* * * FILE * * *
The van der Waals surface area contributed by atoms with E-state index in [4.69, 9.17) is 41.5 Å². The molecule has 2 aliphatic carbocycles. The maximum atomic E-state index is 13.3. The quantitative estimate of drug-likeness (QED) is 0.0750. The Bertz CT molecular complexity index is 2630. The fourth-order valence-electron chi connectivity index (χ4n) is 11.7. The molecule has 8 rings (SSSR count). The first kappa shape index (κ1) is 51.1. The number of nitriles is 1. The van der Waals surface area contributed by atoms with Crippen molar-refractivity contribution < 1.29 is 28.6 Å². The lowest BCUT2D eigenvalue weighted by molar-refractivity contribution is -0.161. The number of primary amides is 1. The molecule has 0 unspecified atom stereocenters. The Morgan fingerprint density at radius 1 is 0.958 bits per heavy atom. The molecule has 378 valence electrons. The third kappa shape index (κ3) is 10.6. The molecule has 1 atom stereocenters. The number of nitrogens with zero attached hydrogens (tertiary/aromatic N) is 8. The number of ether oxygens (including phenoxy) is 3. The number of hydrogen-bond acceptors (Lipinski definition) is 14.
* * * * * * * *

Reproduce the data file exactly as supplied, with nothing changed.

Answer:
The van der Waals surface area contributed by atoms with E-state index in [4.69, 9.17) is 41.5 Å². The molecule has 2 aliphatic carbocycles. The maximum atomic E-state index is 13.3. The quantitative estimate of drug-likeness (QED) is 0.0750. The Bertz CT molecular complexity index is 2630. The fourth-order valence-electron chi connectivity index (χ4n) is 11.7. The molecule has 8 rings (SSSR count). The first kappa shape index (κ1) is 51.1. The number of nitriles is 1. The van der Waals surface area contributed by atoms with Crippen molar-refractivity contribution < 1.29 is 28.6 Å². The lowest BCUT2D eigenvalue weighted by molar-refractivity contribution is -0.161. The number of primary amides is 1. The molecule has 0 unspecified atom stereocenters. The Morgan fingerprint density at radius 1 is 0.958 bits per heavy atom. The molecule has 378 valence electrons. The third kappa shape index (κ3) is 10.6. The molecule has 1 atom stereocenters. The number of nitrogens with zero attached hydrogens (tertiary/aromatic N) is 8. The number of ether oxygens (including phenoxy) is 3. The number of hydrogen-bond acceptors (Lipinski definition) is 14.